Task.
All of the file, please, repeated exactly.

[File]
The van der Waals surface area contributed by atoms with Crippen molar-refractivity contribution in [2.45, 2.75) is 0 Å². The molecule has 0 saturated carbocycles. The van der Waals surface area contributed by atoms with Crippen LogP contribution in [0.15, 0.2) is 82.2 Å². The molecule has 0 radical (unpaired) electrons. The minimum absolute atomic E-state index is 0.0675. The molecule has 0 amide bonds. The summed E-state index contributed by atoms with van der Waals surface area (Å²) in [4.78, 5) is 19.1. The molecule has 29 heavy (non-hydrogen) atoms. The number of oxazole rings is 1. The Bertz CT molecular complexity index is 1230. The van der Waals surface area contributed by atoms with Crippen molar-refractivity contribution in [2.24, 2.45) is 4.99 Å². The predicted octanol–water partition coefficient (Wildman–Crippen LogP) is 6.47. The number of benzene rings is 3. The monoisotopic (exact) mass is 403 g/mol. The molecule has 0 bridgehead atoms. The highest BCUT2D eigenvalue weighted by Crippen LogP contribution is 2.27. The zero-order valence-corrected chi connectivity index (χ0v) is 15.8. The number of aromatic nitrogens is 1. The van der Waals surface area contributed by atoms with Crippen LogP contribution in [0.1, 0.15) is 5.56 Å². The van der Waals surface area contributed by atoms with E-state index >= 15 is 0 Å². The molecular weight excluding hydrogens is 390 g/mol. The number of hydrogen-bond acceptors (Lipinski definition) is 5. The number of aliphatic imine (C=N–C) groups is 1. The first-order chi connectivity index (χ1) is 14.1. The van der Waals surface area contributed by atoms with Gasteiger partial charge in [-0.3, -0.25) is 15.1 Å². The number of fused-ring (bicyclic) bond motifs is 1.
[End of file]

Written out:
The van der Waals surface area contributed by atoms with Crippen molar-refractivity contribution in [2.45, 2.75) is 0 Å². The molecule has 0 saturated carbocycles. The van der Waals surface area contributed by atoms with Crippen LogP contribution in [0.15, 0.2) is 82.2 Å². The molecule has 0 radical (unpaired) electrons. The minimum absolute atomic E-state index is 0.0675. The molecule has 0 amide bonds. The summed E-state index contributed by atoms with van der Waals surface area (Å²) in [4.78, 5) is 19.1. The molecule has 29 heavy (non-hydrogen) atoms. The number of oxazole rings is 1. The Bertz CT molecular complexity index is 1230. The van der Waals surface area contributed by atoms with Crippen molar-refractivity contribution in [2.24, 2.45) is 4.99 Å². The predicted octanol–water partition coefficient (Wildman–Crippen LogP) is 6.47. The number of benzene rings is 3. The monoisotopic (exact) mass is 403 g/mol. The molecule has 0 bridgehead atoms. The highest BCUT2D eigenvalue weighted by Crippen LogP contribution is 2.27. The zero-order valence-corrected chi connectivity index (χ0v) is 15.8. The number of aromatic nitrogens is 1. The van der Waals surface area contributed by atoms with Crippen LogP contribution in [0.1, 0.15) is 5.56 Å². The van der Waals surface area contributed by atoms with E-state index >= 15 is 0 Å². The molecular weight excluding hydrogens is 390 g/mol. The number of hydrogen-bond acceptors (Lipinski definition) is 5. The number of aliphatic imine (C=N–C) groups is 1. The first-order chi connectivity index (χ1) is 14.1. The van der Waals surface area contributed by atoms with Gasteiger partial charge in [-0.3, -0.25) is 15.1 Å². The number of fused-ring (bicyclic) bond motifs is 1.